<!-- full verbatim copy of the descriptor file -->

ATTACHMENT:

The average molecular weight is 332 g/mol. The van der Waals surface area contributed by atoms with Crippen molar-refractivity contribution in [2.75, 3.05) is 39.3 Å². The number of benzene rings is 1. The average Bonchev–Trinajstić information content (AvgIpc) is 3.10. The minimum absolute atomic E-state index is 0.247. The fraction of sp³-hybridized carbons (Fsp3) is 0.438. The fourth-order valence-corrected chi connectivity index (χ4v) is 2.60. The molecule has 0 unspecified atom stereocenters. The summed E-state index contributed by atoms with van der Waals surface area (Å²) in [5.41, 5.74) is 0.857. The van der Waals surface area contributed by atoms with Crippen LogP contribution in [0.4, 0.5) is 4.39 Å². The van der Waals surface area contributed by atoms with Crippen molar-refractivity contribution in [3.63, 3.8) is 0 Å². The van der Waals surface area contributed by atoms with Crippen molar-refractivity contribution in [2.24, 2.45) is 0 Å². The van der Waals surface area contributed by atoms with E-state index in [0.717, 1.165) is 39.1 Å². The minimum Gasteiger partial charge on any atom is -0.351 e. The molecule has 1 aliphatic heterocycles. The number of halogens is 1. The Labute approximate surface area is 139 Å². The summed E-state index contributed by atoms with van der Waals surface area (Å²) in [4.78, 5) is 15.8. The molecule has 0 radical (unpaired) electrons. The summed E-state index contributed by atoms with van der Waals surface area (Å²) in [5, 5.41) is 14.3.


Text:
The average molecular weight is 332 g/mol. The van der Waals surface area contributed by atoms with Crippen molar-refractivity contribution in [2.75, 3.05) is 39.3 Å². The number of benzene rings is 1. The average Bonchev–Trinajstić information content (AvgIpc) is 3.10. The minimum absolute atomic E-state index is 0.247. The fraction of sp³-hybridized carbons (Fsp3) is 0.438. The fourth-order valence-corrected chi connectivity index (χ4v) is 2.60. The molecule has 0 unspecified atom stereocenters. The summed E-state index contributed by atoms with van der Waals surface area (Å²) in [5.41, 5.74) is 0.857. The van der Waals surface area contributed by atoms with Crippen LogP contribution in [0.4, 0.5) is 4.39 Å². The van der Waals surface area contributed by atoms with Crippen molar-refractivity contribution in [3.63, 3.8) is 0 Å². The van der Waals surface area contributed by atoms with Crippen molar-refractivity contribution in [2.24, 2.45) is 0 Å². The van der Waals surface area contributed by atoms with E-state index in [0.717, 1.165) is 39.1 Å². The minimum Gasteiger partial charge on any atom is -0.351 e. The molecule has 1 aliphatic heterocycles. The number of halogens is 1. The Labute approximate surface area is 139 Å². The summed E-state index contributed by atoms with van der Waals surface area (Å²) in [4.78, 5) is 15.8. The molecule has 0 radical (unpaired) electrons. The summed E-state index contributed by atoms with van der Waals surface area (Å²) in [5, 5.41) is 14.3.